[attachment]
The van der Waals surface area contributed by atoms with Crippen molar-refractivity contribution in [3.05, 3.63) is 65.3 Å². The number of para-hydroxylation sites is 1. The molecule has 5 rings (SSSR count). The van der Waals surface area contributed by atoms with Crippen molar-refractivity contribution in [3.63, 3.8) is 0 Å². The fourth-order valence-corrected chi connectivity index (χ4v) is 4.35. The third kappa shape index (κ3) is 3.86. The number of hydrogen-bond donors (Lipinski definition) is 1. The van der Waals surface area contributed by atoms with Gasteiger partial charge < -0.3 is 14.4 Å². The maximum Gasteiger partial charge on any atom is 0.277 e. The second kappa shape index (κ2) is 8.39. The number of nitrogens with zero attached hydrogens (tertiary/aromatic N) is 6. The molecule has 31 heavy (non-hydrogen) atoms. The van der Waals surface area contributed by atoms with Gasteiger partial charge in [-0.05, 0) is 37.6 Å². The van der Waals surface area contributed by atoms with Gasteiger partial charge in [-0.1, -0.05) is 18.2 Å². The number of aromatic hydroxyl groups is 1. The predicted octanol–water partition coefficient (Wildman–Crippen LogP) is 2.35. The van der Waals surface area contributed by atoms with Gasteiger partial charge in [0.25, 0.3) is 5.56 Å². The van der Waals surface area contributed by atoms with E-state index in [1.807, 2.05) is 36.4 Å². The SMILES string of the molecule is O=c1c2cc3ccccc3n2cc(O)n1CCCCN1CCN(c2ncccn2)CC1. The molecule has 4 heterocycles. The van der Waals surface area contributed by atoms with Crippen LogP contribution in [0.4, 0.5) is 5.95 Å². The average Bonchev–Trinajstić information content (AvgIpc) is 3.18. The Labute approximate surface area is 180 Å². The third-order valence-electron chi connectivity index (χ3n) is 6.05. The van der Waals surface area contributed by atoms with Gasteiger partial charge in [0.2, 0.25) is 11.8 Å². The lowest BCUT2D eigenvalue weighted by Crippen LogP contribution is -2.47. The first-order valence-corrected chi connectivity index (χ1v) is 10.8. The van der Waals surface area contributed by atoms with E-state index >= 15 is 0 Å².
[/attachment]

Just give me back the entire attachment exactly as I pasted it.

The van der Waals surface area contributed by atoms with Crippen molar-refractivity contribution in [3.05, 3.63) is 65.3 Å². The number of para-hydroxylation sites is 1. The molecule has 5 rings (SSSR count). The van der Waals surface area contributed by atoms with Crippen molar-refractivity contribution in [3.63, 3.8) is 0 Å². The fourth-order valence-corrected chi connectivity index (χ4v) is 4.35. The third kappa shape index (κ3) is 3.86. The number of hydrogen-bond donors (Lipinski definition) is 1. The van der Waals surface area contributed by atoms with Gasteiger partial charge < -0.3 is 14.4 Å². The maximum Gasteiger partial charge on any atom is 0.277 e. The second kappa shape index (κ2) is 8.39. The number of nitrogens with zero attached hydrogens (tertiary/aromatic N) is 6. The molecule has 31 heavy (non-hydrogen) atoms. The van der Waals surface area contributed by atoms with Gasteiger partial charge in [-0.05, 0) is 37.6 Å². The van der Waals surface area contributed by atoms with Gasteiger partial charge in [-0.1, -0.05) is 18.2 Å². The number of aromatic hydroxyl groups is 1. The predicted octanol–water partition coefficient (Wildman–Crippen LogP) is 2.35. The van der Waals surface area contributed by atoms with Gasteiger partial charge in [0.25, 0.3) is 5.56 Å². The van der Waals surface area contributed by atoms with E-state index in [1.807, 2.05) is 36.4 Å². The SMILES string of the molecule is O=c1c2cc3ccccc3n2cc(O)n1CCCCN1CCN(c2ncccn2)CC1. The molecule has 4 heterocycles. The van der Waals surface area contributed by atoms with Crippen LogP contribution in [0.4, 0.5) is 5.95 Å². The average Bonchev–Trinajstić information content (AvgIpc) is 3.18. The Labute approximate surface area is 180 Å². The third-order valence-electron chi connectivity index (χ3n) is 6.05. The van der Waals surface area contributed by atoms with Gasteiger partial charge in [0.2, 0.25) is 11.8 Å². The lowest BCUT2D eigenvalue weighted by Crippen LogP contribution is -2.47. The first-order valence-corrected chi connectivity index (χ1v) is 10.8. The van der Waals surface area contributed by atoms with E-state index >= 15 is 0 Å².